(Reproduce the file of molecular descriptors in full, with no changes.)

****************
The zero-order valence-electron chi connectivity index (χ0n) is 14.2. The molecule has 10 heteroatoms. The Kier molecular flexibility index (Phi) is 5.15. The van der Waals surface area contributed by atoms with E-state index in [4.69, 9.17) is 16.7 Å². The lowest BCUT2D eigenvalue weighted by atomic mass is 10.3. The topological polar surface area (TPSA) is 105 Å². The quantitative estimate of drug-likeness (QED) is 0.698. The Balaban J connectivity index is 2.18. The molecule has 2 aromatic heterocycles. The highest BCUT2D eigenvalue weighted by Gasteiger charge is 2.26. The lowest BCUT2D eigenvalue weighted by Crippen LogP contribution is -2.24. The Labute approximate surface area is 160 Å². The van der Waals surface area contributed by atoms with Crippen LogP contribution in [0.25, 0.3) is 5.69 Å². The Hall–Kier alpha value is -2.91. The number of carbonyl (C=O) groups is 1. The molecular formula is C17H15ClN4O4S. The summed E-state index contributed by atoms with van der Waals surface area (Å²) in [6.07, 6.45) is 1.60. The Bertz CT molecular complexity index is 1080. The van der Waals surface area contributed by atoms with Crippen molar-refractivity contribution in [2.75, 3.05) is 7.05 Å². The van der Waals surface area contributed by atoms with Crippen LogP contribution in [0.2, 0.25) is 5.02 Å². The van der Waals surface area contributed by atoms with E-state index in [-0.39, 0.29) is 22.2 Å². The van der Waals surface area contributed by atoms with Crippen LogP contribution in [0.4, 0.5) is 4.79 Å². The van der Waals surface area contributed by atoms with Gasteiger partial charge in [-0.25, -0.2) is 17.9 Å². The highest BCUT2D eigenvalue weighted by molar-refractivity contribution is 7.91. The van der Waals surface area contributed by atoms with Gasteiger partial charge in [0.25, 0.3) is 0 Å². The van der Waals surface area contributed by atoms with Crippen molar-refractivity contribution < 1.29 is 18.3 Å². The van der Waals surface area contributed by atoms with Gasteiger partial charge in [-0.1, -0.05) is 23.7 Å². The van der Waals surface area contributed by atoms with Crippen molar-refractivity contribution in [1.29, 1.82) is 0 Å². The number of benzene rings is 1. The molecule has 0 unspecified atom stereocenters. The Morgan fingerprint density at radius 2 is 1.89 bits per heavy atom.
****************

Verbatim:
The zero-order valence-electron chi connectivity index (χ0n) is 14.2. The molecule has 10 heteroatoms. The Kier molecular flexibility index (Phi) is 5.15. The van der Waals surface area contributed by atoms with E-state index in [4.69, 9.17) is 16.7 Å². The lowest BCUT2D eigenvalue weighted by atomic mass is 10.3. The topological polar surface area (TPSA) is 105 Å². The quantitative estimate of drug-likeness (QED) is 0.698. The Balaban J connectivity index is 2.18. The molecule has 2 aromatic heterocycles. The highest BCUT2D eigenvalue weighted by Gasteiger charge is 2.26. The lowest BCUT2D eigenvalue weighted by Crippen LogP contribution is -2.24. The Labute approximate surface area is 160 Å². The van der Waals surface area contributed by atoms with Crippen LogP contribution in [0.25, 0.3) is 5.69 Å². The Hall–Kier alpha value is -2.91. The number of carbonyl (C=O) groups is 1. The molecular formula is C17H15ClN4O4S. The summed E-state index contributed by atoms with van der Waals surface area (Å²) in [6.07, 6.45) is 1.60. The Bertz CT molecular complexity index is 1080. The van der Waals surface area contributed by atoms with Crippen molar-refractivity contribution in [2.75, 3.05) is 7.05 Å². The van der Waals surface area contributed by atoms with Crippen LogP contribution in [0.2, 0.25) is 5.02 Å². The van der Waals surface area contributed by atoms with E-state index in [-0.39, 0.29) is 22.2 Å². The van der Waals surface area contributed by atoms with Crippen LogP contribution in [0.4, 0.5) is 4.79 Å². The van der Waals surface area contributed by atoms with Gasteiger partial charge in [-0.25, -0.2) is 17.9 Å². The highest BCUT2D eigenvalue weighted by molar-refractivity contribution is 7.91. The van der Waals surface area contributed by atoms with Gasteiger partial charge in [0.25, 0.3) is 0 Å². The van der Waals surface area contributed by atoms with Crippen molar-refractivity contribution < 1.29 is 18.3 Å². The van der Waals surface area contributed by atoms with Gasteiger partial charge in [-0.1, -0.05) is 23.7 Å². The van der Waals surface area contributed by atoms with Crippen molar-refractivity contribution in [1.29, 1.82) is 0 Å². The number of benzene rings is 1. The molecule has 0 unspecified atom stereocenters. The Morgan fingerprint density at radius 2 is 1.89 bits per heavy atom.